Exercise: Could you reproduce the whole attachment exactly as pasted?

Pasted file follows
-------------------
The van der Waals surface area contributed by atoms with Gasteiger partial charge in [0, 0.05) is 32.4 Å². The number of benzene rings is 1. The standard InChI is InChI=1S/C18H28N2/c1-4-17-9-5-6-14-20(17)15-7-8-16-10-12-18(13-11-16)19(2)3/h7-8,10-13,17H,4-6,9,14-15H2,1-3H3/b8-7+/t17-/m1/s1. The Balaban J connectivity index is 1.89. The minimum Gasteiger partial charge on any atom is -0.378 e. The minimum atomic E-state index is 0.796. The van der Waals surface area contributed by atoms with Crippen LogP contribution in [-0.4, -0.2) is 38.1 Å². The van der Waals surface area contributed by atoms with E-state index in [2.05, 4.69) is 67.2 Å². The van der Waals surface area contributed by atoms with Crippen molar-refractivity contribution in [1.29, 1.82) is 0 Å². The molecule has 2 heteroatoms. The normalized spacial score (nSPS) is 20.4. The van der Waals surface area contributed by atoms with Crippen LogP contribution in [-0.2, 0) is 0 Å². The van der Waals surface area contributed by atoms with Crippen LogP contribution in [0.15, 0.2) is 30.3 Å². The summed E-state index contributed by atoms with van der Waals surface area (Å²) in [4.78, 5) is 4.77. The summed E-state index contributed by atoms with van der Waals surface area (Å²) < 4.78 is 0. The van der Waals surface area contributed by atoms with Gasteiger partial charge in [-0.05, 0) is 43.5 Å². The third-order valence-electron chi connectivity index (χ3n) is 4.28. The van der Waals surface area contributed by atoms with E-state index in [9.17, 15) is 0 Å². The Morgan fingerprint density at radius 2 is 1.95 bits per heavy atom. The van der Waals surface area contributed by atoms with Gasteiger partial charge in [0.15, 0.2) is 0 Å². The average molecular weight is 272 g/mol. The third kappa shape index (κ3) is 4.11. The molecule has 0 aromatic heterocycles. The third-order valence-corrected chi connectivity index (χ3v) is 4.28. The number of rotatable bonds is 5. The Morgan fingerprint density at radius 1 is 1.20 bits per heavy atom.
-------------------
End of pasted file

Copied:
The van der Waals surface area contributed by atoms with Gasteiger partial charge in [0, 0.05) is 32.4 Å². The number of benzene rings is 1. The standard InChI is InChI=1S/C18H28N2/c1-4-17-9-5-6-14-20(17)15-7-8-16-10-12-18(13-11-16)19(2)3/h7-8,10-13,17H,4-6,9,14-15H2,1-3H3/b8-7+/t17-/m1/s1. The Balaban J connectivity index is 1.89. The minimum Gasteiger partial charge on any atom is -0.378 e. The minimum atomic E-state index is 0.796. The van der Waals surface area contributed by atoms with Crippen LogP contribution in [-0.4, -0.2) is 38.1 Å². The van der Waals surface area contributed by atoms with E-state index in [2.05, 4.69) is 67.2 Å². The van der Waals surface area contributed by atoms with Crippen molar-refractivity contribution in [1.29, 1.82) is 0 Å². The molecule has 2 heteroatoms. The normalized spacial score (nSPS) is 20.4. The van der Waals surface area contributed by atoms with Crippen LogP contribution in [-0.2, 0) is 0 Å². The van der Waals surface area contributed by atoms with Crippen LogP contribution in [0.15, 0.2) is 30.3 Å². The summed E-state index contributed by atoms with van der Waals surface area (Å²) in [4.78, 5) is 4.77. The summed E-state index contributed by atoms with van der Waals surface area (Å²) < 4.78 is 0. The van der Waals surface area contributed by atoms with Gasteiger partial charge in [-0.05, 0) is 43.5 Å². The third-order valence-electron chi connectivity index (χ3n) is 4.28. The van der Waals surface area contributed by atoms with E-state index in [9.17, 15) is 0 Å². The Morgan fingerprint density at radius 2 is 1.95 bits per heavy atom. The van der Waals surface area contributed by atoms with Gasteiger partial charge in [0.15, 0.2) is 0 Å². The average molecular weight is 272 g/mol. The third kappa shape index (κ3) is 4.11. The molecule has 0 aromatic heterocycles. The third-order valence-corrected chi connectivity index (χ3v) is 4.28. The number of rotatable bonds is 5. The Morgan fingerprint density at radius 1 is 1.20 bits per heavy atom.